Thirty years ago, Tom Cruise played a cock-sure, gung-ho naval pilot in the classic Top Gun. Now he plays another hot shot pilot in American Made. This bizarre story about drug smuggling, gun running and money laundering again proves that quite often truth is far stranger than fiction.
Cruise plays Barry Seal, a disenchanted pilot with TWA who uses his position to smuggle small contraband items, like Cuban cigars, into America. Then in 1978 he is recruited by shady CIA agent named Shafer (played by Domhnall Gleeson) to work for the spy organisation. Seal is hired to fly over suspected insurgent sites in Central America and photograph them using the latest reconnaissance technology. The job entails some risks, but Seal seems to enjoy the adrenaline rush and makes the most of this new adventure and excitement for a change. He becomes a bagman delivering money to corrupt Panamanian strongman and CIA informant Manuel Noriega. But one time when he is refuelling at a small airfield in Columbia he is approached by none other than Pablo Escobar (Mauricio Mejia), the notorious drug lord, to smuggle drugs into the USA. Seal develops a foolproof method of doing this, and earns Escobar’s trust. One thing leads to another and before long Seal is also involved in running guns to El Salvador on behalf of the Reagan administration, which is keen to squash rebellion in the area.
Seal is practically rolling in cash. As he says in his voice over narration, “the money was coming in faster than I could launder it.” Forced to move his family for safety reasons, Seal moves to the small town of Mena in Arkansas. With suitcases of money tucked away in barns and hangars, Seal opens a number of bank branches to handle the influx of cash. But when Seal’s down and out brother in law J D (Caleb Landry Jones) arrives for a visit his reckless ways bring unwanted attention from the local sheriff (Jesse Plemons) and ultimately federal authorities.
American Made is an unconventional biopic about a pilot whose covert operations under the auspices of the CIA brought about the birth of the Medellin drug cartel and almost brought down the Reagan administration. It has been written by Gary Spinelli (Stash House), who has obviously taken lots of liberties with the facts for dramatic purposes, and spans several years. He offers up a deft mix of drama leavened with generous touches of humour. Spinelli uses a framing device in which Seal, fearing for his life, records his unbelievable story onto a series of video tapes. The story itself seems to have a few similarities with other supposedly true-life stories, like 2001’s Blow. Spinelli is fairly cynical about US politics of the 80s and its interference in Central America particularly, and of the CIA’s inadvertent role in creating the drug scourge that gripped America. The film also illustrates how the country is now reaping the consequences of these policies and deals with corrupt regimes and drug barons, but it only seems to scratch the surface of these murky scandals.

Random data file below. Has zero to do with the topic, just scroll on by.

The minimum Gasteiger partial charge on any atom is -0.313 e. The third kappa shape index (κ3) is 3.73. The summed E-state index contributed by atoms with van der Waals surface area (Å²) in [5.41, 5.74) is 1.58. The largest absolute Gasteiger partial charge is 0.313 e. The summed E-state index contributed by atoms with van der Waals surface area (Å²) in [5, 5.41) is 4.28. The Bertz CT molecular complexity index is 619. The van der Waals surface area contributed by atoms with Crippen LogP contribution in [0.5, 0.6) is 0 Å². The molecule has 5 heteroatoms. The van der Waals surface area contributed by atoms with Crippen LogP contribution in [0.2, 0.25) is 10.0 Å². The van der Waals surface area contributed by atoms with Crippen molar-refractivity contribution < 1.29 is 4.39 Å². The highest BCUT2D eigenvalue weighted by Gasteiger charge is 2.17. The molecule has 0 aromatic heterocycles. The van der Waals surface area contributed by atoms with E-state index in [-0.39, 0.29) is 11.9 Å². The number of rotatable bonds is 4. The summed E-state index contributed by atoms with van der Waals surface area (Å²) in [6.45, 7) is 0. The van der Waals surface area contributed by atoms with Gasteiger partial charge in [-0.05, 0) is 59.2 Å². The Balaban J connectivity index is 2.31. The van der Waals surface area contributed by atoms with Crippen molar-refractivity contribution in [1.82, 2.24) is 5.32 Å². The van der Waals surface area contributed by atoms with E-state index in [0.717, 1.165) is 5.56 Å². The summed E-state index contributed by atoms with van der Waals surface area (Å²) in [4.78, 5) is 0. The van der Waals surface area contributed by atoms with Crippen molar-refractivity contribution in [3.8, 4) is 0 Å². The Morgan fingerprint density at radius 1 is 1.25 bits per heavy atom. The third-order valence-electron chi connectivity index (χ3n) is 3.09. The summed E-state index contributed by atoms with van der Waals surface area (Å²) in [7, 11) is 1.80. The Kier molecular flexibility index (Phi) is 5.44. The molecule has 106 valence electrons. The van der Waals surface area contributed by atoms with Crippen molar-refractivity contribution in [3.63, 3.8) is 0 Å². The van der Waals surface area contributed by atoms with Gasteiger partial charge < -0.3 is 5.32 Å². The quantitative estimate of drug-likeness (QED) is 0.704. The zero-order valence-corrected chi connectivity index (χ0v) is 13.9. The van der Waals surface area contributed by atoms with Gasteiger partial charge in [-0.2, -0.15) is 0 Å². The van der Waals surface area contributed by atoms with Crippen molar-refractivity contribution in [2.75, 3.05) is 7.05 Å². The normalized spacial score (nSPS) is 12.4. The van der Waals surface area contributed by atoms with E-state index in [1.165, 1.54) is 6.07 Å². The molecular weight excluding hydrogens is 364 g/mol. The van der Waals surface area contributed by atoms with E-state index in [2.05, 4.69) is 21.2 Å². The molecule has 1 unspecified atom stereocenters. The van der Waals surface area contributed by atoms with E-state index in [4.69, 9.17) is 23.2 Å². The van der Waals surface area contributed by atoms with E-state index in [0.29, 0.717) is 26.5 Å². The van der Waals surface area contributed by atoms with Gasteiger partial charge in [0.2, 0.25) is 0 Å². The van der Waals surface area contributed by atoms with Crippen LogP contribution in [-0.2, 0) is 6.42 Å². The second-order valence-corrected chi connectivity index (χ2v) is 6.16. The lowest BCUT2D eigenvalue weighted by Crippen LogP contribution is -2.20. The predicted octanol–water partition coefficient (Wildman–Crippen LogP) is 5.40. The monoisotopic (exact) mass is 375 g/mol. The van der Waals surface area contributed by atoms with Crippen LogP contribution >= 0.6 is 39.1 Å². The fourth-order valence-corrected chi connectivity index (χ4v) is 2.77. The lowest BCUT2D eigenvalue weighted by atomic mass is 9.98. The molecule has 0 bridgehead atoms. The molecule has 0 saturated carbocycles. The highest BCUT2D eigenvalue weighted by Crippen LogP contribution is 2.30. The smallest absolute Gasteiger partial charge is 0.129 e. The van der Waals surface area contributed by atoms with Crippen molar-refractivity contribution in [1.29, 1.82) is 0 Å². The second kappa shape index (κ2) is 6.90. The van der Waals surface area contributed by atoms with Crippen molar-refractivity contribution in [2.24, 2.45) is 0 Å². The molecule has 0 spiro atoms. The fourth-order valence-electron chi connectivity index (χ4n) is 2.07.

The film has been directed by Doug Liman, who previously worked with Cruise on the sci-fi thriller Edge of Tomorrow, and obviously the pair have a good rapport. He tries to bring some depth and excitement to this true story of hubris and corruption, but the film lacks a genuine sense of pace and tension, and Liman’s light touch seems at odds with the serious nature of the material itself. A filmmaker like Martin Scorsese would have brought more energy and visual flair to this material – consider what he did with the true story of The Wolf of Wall Street, for example, by way of a contrast. The way in which Scorsese incorporated soundtracks in his films captured the tenor of the times, and he made the music almost another character in the drama. Liman lacks that same sense of flair or exuberance, and his use of music here seems more perfunctory.
Uruguayan cinematographer Cesar Charlone (City of God) has shot the film in a vintage, washed-out colour palette reminiscent of the gritty crime dramas of the 70s. Production design and costumes also capture an authentic 80s aesthetic.
Seal is more of an anti-hero role for Cruise, but he still brings plenty of his usual charisma and swagger, that toothy grin and star wattage to the role, and his easy-going presence makes it easy to explain how he was able to talk his way out of difficult situations. Gleeson is good as the enigmatic Schafer, a young CIA agent eager to make a name for himself in this clandestine world of secret deals and off the books operations. Landry Jones again gives us another variation of the sleazy, weasly white trash character that has become part of his repertoire. Sarah Wright Olsen is a bit shrill as Seal’s venal wife Lucy, who likes to spend his money, but she leaves little impression on the material. She is actually a composite character comprising details from Seal’s succession of wives. The solid supporting cast though wastes the likes of Plemons, who is given little to do as the town sheriff; Lola Kirke as his wife; and E Roger Mitchell as an FBI agent.
A flawed work, American Made is nonetheless an entertaining film that marks a bit of a return to form for Cruise after the recent misfire of The Mummy.
American Made is now available on DVD and streaming services.
Other reviews you might enjoy:
- Brawl in Cell Block 99 – home entertainment review
- Marauders – home entertainment review
- Beyond Skyline – home entertainment review
David Edwards is the editor of The Blurb and a contributor on film and television